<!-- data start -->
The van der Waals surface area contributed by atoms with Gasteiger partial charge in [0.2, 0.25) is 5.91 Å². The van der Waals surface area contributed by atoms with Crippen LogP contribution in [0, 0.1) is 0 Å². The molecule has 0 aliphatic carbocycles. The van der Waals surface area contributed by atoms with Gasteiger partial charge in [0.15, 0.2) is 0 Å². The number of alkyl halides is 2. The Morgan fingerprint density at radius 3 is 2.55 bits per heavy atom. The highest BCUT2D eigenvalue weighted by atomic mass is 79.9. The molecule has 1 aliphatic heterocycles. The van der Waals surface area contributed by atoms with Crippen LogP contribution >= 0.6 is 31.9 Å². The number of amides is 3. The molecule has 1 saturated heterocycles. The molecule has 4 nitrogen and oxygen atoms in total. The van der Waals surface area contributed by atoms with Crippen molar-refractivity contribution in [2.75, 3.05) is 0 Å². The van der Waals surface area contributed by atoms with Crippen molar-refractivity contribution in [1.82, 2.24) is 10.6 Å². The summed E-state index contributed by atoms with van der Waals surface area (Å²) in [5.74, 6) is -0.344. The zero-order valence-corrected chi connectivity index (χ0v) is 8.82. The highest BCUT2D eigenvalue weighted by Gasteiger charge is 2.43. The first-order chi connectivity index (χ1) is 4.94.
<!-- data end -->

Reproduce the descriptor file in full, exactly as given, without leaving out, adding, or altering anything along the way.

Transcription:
The van der Waals surface area contributed by atoms with Gasteiger partial charge in [0.2, 0.25) is 5.91 Å². The van der Waals surface area contributed by atoms with Crippen LogP contribution in [0, 0.1) is 0 Å². The molecule has 0 aliphatic carbocycles. The van der Waals surface area contributed by atoms with Gasteiger partial charge in [0.15, 0.2) is 0 Å². The number of alkyl halides is 2. The Morgan fingerprint density at radius 3 is 2.55 bits per heavy atom. The highest BCUT2D eigenvalue weighted by atomic mass is 79.9. The molecule has 1 aliphatic heterocycles. The van der Waals surface area contributed by atoms with Crippen LogP contribution >= 0.6 is 31.9 Å². The number of amides is 3. The molecule has 1 saturated heterocycles. The molecule has 4 nitrogen and oxygen atoms in total. The van der Waals surface area contributed by atoms with Crippen molar-refractivity contribution in [2.75, 3.05) is 0 Å². The van der Waals surface area contributed by atoms with Crippen molar-refractivity contribution in [1.82, 2.24) is 10.6 Å². The summed E-state index contributed by atoms with van der Waals surface area (Å²) in [5.74, 6) is -0.344. The zero-order valence-corrected chi connectivity index (χ0v) is 8.82. The highest BCUT2D eigenvalue weighted by Gasteiger charge is 2.43. The first-order chi connectivity index (χ1) is 4.94.